refine their written communication to a substantially higher level than the general high school population. A single debate tournament, for example, requires written work tantamount to two research papers, including revisions (Carr, 2002). Along these lines, interpretation events require well-written introductions and careful study of literature (McCrady, 2004). Not surprisingly, some argue that “the best writing course imaginable is high school debate” (Carr, 2002, p. 26). Communication skills carefully honed in forensics extend beyond the classroom to the professional and the personal realms, where speech and debate students can proficiently conduct group discussions and interpersonal conversations in real-world settings (Colbert & Biggers, 1985). Even as communication skills decline among American students (Bellon, 2000; Snider, 1998), forensic competitors continue to develop excellence in communication. This hallmark of debate and speech participation is perhaps one of the most significant, given that “superior communication and persuasive skills are essential for success in both the college classroom and professional life” (Luong, 2000, p. 6).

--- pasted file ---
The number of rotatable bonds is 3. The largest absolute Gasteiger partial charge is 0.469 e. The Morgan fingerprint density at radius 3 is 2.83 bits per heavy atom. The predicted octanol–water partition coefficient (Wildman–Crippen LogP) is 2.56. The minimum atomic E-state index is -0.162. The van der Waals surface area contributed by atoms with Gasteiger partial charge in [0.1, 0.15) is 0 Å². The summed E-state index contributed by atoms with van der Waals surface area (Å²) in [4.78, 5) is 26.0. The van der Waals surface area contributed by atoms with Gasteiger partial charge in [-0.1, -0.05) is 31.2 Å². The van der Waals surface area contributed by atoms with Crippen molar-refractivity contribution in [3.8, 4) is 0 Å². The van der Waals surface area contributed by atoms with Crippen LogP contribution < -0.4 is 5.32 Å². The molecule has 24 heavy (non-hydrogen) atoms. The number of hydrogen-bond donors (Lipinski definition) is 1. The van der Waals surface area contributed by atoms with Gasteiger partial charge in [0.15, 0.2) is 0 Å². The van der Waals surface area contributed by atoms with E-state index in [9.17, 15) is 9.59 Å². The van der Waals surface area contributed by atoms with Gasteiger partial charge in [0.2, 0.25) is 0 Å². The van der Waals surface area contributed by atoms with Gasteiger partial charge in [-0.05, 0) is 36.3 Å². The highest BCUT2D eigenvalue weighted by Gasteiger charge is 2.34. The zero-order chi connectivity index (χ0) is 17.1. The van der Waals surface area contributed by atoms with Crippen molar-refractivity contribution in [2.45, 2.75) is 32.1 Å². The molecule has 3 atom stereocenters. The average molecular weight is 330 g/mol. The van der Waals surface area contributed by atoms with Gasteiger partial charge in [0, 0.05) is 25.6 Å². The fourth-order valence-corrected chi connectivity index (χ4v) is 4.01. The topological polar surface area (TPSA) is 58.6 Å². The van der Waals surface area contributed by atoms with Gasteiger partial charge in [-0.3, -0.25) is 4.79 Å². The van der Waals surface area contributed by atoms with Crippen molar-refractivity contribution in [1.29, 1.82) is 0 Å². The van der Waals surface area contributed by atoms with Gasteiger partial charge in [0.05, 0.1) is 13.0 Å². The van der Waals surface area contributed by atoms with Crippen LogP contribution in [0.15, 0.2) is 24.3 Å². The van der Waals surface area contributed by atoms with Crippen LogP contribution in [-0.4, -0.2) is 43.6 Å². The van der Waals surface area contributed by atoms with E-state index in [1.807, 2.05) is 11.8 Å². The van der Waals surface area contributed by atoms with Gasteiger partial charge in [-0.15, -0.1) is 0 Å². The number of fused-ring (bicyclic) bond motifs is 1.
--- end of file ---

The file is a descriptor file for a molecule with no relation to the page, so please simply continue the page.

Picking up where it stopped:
Additionally, researchers consistently note that students in competitive forensics gain superior critical thinking skills (Allen, Berkowitz, Hunt & Louden, 1999; Bellon, 2000; Colbert & Biggers, 1985; Fine, 2001; Luong, 2000; Minch, 2006). Rather than encumber students with another set of information to memorize, forensics actually provides participants with a tool for learning (Bellon, 2000; Snider, 1998). As Bellon explains, “When students are encouraged to think aloud – specifically, when they practice critical skills with their peers—they gain experience they may then apply to their own internal reasoning processes” (2000, p. 163). Critical thinking contributes to an engaged, mature understanding of subjects across the curriculum. As a result, speech and debate participation typically coincides with higher grades and general intellectual curiosity (Minch, 2006, p. 7). Not surprisingly, many former forensic students vociferously affirm their decision to compete. Among them, Fulbright Scholar and a four-time NFL National Qualifier Jonathan Carr acknowledged that “joining this activity is the best educational decision I have made to date” (Carr, 2002).